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The culture of a commuter school

By Freeha Anjum, September 27 2023—

As someone who grew up in Calgary and went to a junior high and high school that was only a 15-minute walk from the University of Calgary (we loved getting lunch from Mac Hall back then), I wasn’t really all too excited to go to U of C. I had done a deep dive into Reddit to see what people thought of the experience to gain a better understanding of the campus culture and I hoped the results would be convincing and positive.

However, all the comments repeated the same things — U of C is a commuter school: most people don’t live on campus, so the students just head home as soon as they can after classes end. Subsequently, everyone claimed the university had absolutely no culture or student life. In light of this, I prepared myself for a pretty mundane university experience that would feel like an extension of high school — just with more people.

But man, was I wrong — and so was Reddit.

There are many things that we don’t stop to think about when we’re rushing from our three-hour lab to our next 75-minute lecture. But if you ever take a moment to really take in everything, there’s a lot more to the university’s culture. Here are some of the things I personally found really contributed to adding a culture to the school:

  1. Stor: I love seeing people walking around with big glass bottles of maple coke, seeing the huge square of Rice Krispies bars and knowing that I can get a Godiva Hedgehog Chocolate Ice Cream whenever I want. There are a lot of unheard-of brands and unconventional flavours at Stor that make it really unique to the university experience. I also totally love having to gamble my money away to buy a cheese string because there isn’t a price tag in sight.
  2. That one ICT place. You know the one — between the Konz shop and Good Earth that’s constantly changing. I love walking in to see what new ethnic cuisine is just going to pop up there for a week before they close again. Honestly, all three of the ICT places have a little quirk (how is Konz still running anyway?) And speaking of ICT:
  3. The Good Earth Guy. If you’ve ever been to the ICT Good Earth, you likely know who I’m talking about. He’s the guy who’s somehow rizzing up every soul on campus by just asking for your order. I’ve heard so many people say they don’t even like Good Earth, but they’ll go to meet this legend.
  4. Uofconfessions. The Uofconfessions and Ucommunitea Instagram pages are a blessing and a curse. Scrolling through confessions and sending them to your friends asking “this you?” is just a critical part of being a Ucalgary student — and so is being the friend who is now trying their very best to remember if they were wearing a white sweater on Monday. You’re also not a true Ucalgary student until you either start to feel bad about the fact that nobody has posted a feelsday Friday about you, or you did something insanely embarrassing at school and thought “Man, I hope nobody posts about that.”
  5. The Breakdancers: If you have late labs/classes or just like to study on campus until the late evening, you’ll know about the dancers at the front of Mac Hall. I don’t think I’ve ever missed seeing them there in the evenings: every single day, including weekends and the spring/summer semesters. Their upbeat music brings a little life to Mac Hall at a time when only Bake Chef and Carl’s Jr. is open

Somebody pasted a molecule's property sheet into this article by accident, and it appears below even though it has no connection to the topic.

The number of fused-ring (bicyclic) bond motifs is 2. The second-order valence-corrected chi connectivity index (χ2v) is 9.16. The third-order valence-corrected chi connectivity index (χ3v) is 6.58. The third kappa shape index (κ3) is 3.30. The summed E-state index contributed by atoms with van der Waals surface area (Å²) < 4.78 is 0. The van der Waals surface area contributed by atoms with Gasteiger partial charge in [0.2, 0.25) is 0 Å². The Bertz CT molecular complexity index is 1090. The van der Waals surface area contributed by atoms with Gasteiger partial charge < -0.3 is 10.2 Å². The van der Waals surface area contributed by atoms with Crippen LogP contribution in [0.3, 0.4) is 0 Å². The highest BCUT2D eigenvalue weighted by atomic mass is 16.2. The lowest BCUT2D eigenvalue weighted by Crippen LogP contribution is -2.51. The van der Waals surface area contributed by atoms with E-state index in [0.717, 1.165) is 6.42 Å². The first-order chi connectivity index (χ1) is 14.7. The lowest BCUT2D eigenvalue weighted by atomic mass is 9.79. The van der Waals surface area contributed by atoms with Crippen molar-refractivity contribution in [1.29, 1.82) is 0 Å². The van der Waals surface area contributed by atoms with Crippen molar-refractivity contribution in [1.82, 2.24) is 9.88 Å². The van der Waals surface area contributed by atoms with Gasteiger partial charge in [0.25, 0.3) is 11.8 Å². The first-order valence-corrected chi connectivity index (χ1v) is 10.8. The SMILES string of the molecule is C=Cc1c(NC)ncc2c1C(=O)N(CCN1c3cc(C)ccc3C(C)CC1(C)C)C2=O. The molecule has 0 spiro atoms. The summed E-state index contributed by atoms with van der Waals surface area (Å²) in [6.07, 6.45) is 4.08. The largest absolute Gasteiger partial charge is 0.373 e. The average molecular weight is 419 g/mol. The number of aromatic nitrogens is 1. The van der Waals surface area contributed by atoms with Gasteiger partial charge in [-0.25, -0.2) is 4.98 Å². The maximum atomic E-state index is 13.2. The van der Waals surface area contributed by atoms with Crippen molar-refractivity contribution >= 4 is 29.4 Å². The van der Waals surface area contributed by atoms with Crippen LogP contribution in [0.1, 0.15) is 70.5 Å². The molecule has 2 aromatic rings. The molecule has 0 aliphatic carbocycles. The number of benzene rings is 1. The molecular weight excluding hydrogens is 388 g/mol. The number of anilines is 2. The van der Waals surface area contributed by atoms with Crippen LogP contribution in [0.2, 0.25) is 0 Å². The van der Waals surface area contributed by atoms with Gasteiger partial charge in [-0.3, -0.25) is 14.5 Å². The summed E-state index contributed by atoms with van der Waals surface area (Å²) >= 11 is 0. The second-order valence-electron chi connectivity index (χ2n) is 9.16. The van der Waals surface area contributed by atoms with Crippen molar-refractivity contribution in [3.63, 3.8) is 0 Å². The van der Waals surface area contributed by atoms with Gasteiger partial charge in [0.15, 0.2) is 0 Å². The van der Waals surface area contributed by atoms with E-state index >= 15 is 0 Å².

6. The Engineering scarves (that you should definitely wear): Every year, some poor confused Engineering student gets convinced that these scarves are cool to wear to class. The Engineering scarves have become a symbol of narcissism on the Ucalgary campus and telling first years that they need to wear them is a bit of a cruel joke but it also brings the community together.
  7. Ghosts and legends: I used to believe the giant spinning screw in science theatres would bring me luck, but I have yet to do well on an exam taken in that part of campus. Anyhow, I heard it’s bad luck for engineering students (is it true someone actually broke their arm in there?) so maybe it’s a sign that I have to switch majors. I don’t want to go into Arts, though, because then I’ll have to deal with the Phantom Sh*tter and school is tough enough without that fear. 

These are just some examples, but everyone will get something different out of the university experience. Sometimes, it can be nice to just look around at the students and take everything in. To embrace whatever free things are being sold in front of TFDL, check out what the bake sale in earth sciences is selling, or look around at the stressed kids during midterm season. 

It can be hard to build community in a commuter school, but not impossible. The University of Calgary campus has a lot of little things that make it what it is. Sitting here in the middle of the Hunter Student Commons, it can be a bit euphoric to look around and see other people studying. It feels like there’s a sense of unity with us. I know, for example, that I could leave my laptop at this table and walk away, and nobody is going to steal it. I know that if I’m standing in line waiting for my SPCxSHEIN merch in front of TFDL, I can bond over how cold it is outside with the person in front of me. I also know if I order Tim Hortons during lunch hour, there’s a 95 per cent chance that I’ll have to fight with someone over whose iced coffee just got stolen.

At the end of the day, the U of C has a culture, even if we don’t always take the time to appreciate it. I came in here thinking I’d just get my degree and get out, but I’m grateful for the experience of being a part of campus.

This article is a part of our Voices section and does not necessarily reflect the views of the Gauntlet editorial board.

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